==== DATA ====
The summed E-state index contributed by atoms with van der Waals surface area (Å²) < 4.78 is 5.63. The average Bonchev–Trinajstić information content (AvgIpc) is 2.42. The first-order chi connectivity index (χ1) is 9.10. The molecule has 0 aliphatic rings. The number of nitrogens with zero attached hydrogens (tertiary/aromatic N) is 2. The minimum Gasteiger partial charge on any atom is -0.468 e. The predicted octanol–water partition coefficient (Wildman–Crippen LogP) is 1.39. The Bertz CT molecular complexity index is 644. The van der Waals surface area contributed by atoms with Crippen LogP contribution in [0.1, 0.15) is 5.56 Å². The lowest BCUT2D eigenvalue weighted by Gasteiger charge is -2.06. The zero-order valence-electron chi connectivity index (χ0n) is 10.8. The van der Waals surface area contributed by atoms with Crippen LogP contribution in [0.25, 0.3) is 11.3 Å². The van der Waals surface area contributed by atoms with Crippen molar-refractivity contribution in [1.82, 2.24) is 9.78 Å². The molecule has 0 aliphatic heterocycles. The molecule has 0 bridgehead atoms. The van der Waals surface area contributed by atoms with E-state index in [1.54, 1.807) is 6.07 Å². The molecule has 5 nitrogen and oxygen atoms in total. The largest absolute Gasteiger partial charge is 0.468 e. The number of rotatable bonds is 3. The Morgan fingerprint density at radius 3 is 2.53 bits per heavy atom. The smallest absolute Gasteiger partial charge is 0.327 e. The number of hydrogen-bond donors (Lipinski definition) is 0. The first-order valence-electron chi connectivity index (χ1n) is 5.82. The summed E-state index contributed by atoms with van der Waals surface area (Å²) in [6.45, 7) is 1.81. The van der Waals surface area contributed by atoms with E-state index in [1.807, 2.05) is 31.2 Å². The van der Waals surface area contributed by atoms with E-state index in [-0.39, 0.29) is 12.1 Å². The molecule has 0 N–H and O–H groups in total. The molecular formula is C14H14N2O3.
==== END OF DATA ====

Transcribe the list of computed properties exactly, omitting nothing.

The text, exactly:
The summed E-state index contributed by atoms with van der Waals surface area (Å²) < 4.78 is 5.63. The average Bonchev–Trinajstić information content (AvgIpc) is 2.42. The first-order chi connectivity index (χ1) is 9.10. The molecule has 0 aliphatic rings. The number of nitrogens with zero attached hydrogens (tertiary/aromatic N) is 2. The minimum Gasteiger partial charge on any atom is -0.468 e. The predicted octanol–water partition coefficient (Wildman–Crippen LogP) is 1.39. The Bertz CT molecular complexity index is 644. The van der Waals surface area contributed by atoms with Crippen LogP contribution in [0.1, 0.15) is 5.56 Å². The lowest BCUT2D eigenvalue weighted by Gasteiger charge is -2.06. The zero-order valence-electron chi connectivity index (χ0n) is 10.8. The van der Waals surface area contributed by atoms with Crippen LogP contribution in [0.25, 0.3) is 11.3 Å². The van der Waals surface area contributed by atoms with Crippen molar-refractivity contribution in [1.82, 2.24) is 9.78 Å². The molecule has 0 aliphatic heterocycles. The molecule has 0 bridgehead atoms. The van der Waals surface area contributed by atoms with E-state index in [1.54, 1.807) is 6.07 Å². The molecule has 5 nitrogen and oxygen atoms in total. The largest absolute Gasteiger partial charge is 0.468 e. The number of rotatable bonds is 3. The Morgan fingerprint density at radius 3 is 2.53 bits per heavy atom. The smallest absolute Gasteiger partial charge is 0.327 e. The number of hydrogen-bond donors (Lipinski definition) is 0. The first-order valence-electron chi connectivity index (χ1n) is 5.82. The summed E-state index contributed by atoms with van der Waals surface area (Å²) in [6.45, 7) is 1.81. The van der Waals surface area contributed by atoms with E-state index in [1.807, 2.05) is 31.2 Å². The van der Waals surface area contributed by atoms with E-state index in [-0.39, 0.29) is 12.1 Å². The molecule has 0 N–H and O–H groups in total. The molecular formula is C14H14N2O3.